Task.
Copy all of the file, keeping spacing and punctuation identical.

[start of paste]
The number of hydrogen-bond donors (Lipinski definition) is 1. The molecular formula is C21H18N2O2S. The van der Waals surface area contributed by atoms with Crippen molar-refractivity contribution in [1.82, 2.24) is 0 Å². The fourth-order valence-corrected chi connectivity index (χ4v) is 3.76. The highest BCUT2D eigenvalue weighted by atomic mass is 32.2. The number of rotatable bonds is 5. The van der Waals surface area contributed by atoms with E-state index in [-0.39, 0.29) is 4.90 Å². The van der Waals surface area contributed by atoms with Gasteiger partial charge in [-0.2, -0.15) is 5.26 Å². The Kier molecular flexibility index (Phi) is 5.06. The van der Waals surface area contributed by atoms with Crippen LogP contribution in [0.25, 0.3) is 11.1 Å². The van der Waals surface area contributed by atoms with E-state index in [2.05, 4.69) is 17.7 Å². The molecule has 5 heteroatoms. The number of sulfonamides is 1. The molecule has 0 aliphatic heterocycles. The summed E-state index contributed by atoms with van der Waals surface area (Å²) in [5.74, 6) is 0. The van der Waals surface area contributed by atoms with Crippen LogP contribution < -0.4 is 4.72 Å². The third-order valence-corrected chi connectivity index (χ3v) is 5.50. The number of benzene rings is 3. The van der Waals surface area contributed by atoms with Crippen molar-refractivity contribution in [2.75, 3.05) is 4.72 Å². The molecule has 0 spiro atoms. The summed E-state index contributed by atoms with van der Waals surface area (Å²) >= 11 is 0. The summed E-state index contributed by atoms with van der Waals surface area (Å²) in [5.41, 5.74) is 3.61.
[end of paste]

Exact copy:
The number of hydrogen-bond donors (Lipinski definition) is 1. The molecular formula is C21H18N2O2S. The van der Waals surface area contributed by atoms with Crippen molar-refractivity contribution in [1.82, 2.24) is 0 Å². The fourth-order valence-corrected chi connectivity index (χ4v) is 3.76. The highest BCUT2D eigenvalue weighted by atomic mass is 32.2. The number of rotatable bonds is 5. The van der Waals surface area contributed by atoms with E-state index in [-0.39, 0.29) is 4.90 Å². The van der Waals surface area contributed by atoms with Gasteiger partial charge in [-0.2, -0.15) is 5.26 Å². The Kier molecular flexibility index (Phi) is 5.06. The van der Waals surface area contributed by atoms with Crippen LogP contribution in [0.25, 0.3) is 11.1 Å². The van der Waals surface area contributed by atoms with E-state index in [2.05, 4.69) is 17.7 Å². The molecule has 5 heteroatoms. The number of sulfonamides is 1. The molecule has 0 aliphatic heterocycles. The summed E-state index contributed by atoms with van der Waals surface area (Å²) in [5.74, 6) is 0. The van der Waals surface area contributed by atoms with Crippen LogP contribution < -0.4 is 4.72 Å². The third-order valence-corrected chi connectivity index (χ3v) is 5.50. The number of benzene rings is 3. The van der Waals surface area contributed by atoms with Crippen molar-refractivity contribution in [2.75, 3.05) is 4.72 Å². The molecule has 0 spiro atoms. The summed E-state index contributed by atoms with van der Waals surface area (Å²) >= 11 is 0. The summed E-state index contributed by atoms with van der Waals surface area (Å²) in [5.41, 5.74) is 3.61.